A history of the Australian minefield laid in the Phuc Tuy Province in 1967 that played havoc with Australia's military operations in Vietnam and constituted the greatest tactical blunder in Australian military history since World War Two.
The Minefield tells the story of one of the greatest disasters in Australian military history.
In 1967, Brigadier Stuart Graham issued the calamitous order: First Australian Task Force would construct an 11 kilometre barrier fence minefield containing 20,292 powerful M16 landmines in southern Vietnam's Phuoc Tuy Province. What he failed to realise was that the opposing forces were well positioned to lift thousands of the mines and turn them back against the Australian Task Force with horrendous, far reaching results.
For protracted periods, Australia's own M16 mines became the enemy's most effective strike weapons, causing over 50 per cent of all task force casualties. The minefield also guaranteed the enemy's successful defence of its vital area and base complexes against task force incursions.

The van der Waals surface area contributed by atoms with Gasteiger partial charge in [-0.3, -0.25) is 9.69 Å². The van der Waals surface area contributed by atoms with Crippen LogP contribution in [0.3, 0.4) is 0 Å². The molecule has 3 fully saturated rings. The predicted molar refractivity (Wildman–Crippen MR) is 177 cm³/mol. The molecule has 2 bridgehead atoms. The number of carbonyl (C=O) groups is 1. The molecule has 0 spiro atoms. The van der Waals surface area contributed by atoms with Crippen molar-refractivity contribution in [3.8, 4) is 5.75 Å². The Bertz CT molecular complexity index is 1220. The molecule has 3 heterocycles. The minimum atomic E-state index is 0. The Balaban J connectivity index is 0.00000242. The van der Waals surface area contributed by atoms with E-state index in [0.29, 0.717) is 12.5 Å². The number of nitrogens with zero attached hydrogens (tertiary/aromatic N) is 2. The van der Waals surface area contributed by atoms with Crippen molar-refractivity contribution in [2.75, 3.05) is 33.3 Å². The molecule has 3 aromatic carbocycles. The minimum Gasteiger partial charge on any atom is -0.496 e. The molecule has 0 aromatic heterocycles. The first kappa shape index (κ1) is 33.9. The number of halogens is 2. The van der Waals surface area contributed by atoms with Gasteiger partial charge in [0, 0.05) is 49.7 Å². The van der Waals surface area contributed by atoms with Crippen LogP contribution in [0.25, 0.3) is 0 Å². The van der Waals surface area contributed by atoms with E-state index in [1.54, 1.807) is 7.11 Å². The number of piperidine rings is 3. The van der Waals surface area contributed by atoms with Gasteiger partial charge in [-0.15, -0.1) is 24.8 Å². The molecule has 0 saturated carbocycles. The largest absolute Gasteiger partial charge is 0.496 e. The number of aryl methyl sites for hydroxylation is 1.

The Minefield is a national narrative, written with the unflinching clarity of a great tragedy.
Greg Lockhart had an academic career after serving in the Australian Army Training Team in Vietnam. He is author of the critically acclaimed Nation in Arms: The Origins of the People's Army of Vietnam. He has also written on Vietnamese literature and, with his wife Monique, is a translator of a number of Vietnamese writers, including those in The Light of the Capital: Three Modern Vietnamese Classics. The 2005 Glasshouse Pictures documentary film Vietnam Minefield is based on an early draft of this book. He is Honorary Historian of the Vietnam Veterans' Federation of Australia.
Short-listed, NSW Premier's History Awards, 2008
Allen & Unwin
Allen & Unwin
Paperback - C format
Battles & campaigns